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Drug Treatment

Dual Diagnosis Treatment

Dual diagnosis treatment is a term that refers to patients who have both a mental health disorder and substance use disorder. It may be used interchangeably with "co-occurring disorders" or "co morbidity." According to the U.S. Substance Abuse and Mental Health Services Administration (SAMHSA), an estimated 10 million people in the United States will have a combination of at least one mental health and one substance abuse disorder in any twelve-month period. Substance abuse is the most common and significant co-occurring disorder among adults with such severe mental illnesses as schizophrenia or bipolar disorder. It may also be observed in individuals with mental health diagnoses that include depression, anxiety, post-traumatic stress disorder, or eating disorders. The term "substance abuse" refers to substance use disorders that range along a continuum from abuse to dependence or addiction. The term "dual diagnosis treatment" is considered to be misleading by some professionals because most people with this diagnosis actually have many problems rather than just two discrete illnesses. Occasionally, the term is used to describe a person with developmental disabilities and/or a mental health disorder or substance abuse disorder. More commonly, dual diagnosis refers to those with severe mental illness and a drug or alcohol abuse disorder, and who receive therapy in the public treatment systems. Today it is clear that the co-occurrence of mental illness and substance abuse is common: about 50% of individuals with severe mental illnesses are affected by substance abuse. A dual diagnosis is also associated with a host of negative outcomes that may include higher rates of relapse, hospitalization, incarceration, violence, homelessness, and exposure to such serious infections as HIV and hepatitis. For many people with dual diagnoses, the criminal justice system—juvenile as well as adult— becomes their de facto treatment system. Nearly two-thirds of incarcerated youth with substance abuse disorders have at least one other mental health disorder. The common association between conduct disorder or attention-deficit/hyperactivity disorder and substance abuse are two examples of combinations of serious and disabling disorders. A person in need of drug addiction treatment for dual diagnoses who is in the current criminal justice system may not be evaluated or assessed, let alone provided with appropriate treatment.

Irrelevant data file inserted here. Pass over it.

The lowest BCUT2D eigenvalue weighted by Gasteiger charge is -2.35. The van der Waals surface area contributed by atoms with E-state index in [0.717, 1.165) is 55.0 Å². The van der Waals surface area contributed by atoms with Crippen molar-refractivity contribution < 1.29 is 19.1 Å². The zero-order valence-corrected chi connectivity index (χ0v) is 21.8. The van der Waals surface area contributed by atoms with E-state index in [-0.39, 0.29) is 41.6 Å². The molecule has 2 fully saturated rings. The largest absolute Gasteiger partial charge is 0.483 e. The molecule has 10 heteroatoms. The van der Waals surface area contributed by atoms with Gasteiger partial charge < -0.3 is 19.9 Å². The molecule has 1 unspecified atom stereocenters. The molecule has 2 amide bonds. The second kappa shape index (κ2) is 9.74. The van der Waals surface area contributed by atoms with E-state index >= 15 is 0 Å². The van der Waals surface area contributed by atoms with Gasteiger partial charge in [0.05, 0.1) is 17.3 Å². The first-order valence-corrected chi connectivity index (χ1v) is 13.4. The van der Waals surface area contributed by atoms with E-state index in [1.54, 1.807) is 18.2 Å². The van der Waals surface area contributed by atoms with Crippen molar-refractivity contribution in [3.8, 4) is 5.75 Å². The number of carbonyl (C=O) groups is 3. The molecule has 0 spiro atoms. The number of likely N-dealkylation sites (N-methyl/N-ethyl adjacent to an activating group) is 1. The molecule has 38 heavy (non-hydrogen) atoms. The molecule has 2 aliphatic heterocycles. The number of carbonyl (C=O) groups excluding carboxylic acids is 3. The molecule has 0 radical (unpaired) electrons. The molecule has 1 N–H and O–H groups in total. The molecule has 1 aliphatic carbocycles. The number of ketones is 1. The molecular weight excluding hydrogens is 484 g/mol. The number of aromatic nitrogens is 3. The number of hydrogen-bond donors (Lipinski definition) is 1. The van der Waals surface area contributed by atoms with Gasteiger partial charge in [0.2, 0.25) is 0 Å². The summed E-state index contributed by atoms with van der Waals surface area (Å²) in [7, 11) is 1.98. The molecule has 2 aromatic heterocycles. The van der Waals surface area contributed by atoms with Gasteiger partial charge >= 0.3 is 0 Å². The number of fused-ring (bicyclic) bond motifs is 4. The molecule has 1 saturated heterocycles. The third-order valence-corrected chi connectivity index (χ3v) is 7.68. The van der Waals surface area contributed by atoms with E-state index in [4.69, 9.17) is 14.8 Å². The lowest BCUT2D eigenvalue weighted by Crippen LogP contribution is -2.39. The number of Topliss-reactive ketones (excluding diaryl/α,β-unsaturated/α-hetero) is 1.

Children of alcohol or other drug-addicted parents are at increased risk for developing substance abuse and mental health problems. Disruptive behavior disorders coexist with adolescent substance abuse problems more often than not. Other special groups that may be affected include older adults with mood or anxiety disorders, especially those who are grieving numerous losses. They may drink or misuse or abuse prescription drugs to cope with their lowered quality of life. These factors can often complicate treatment of hypertension, diabetes, arthritis, and other health-related problems that affect the elderly as well. More often than not Dual Diagnosis Treatment is the most successful action an addict can take.

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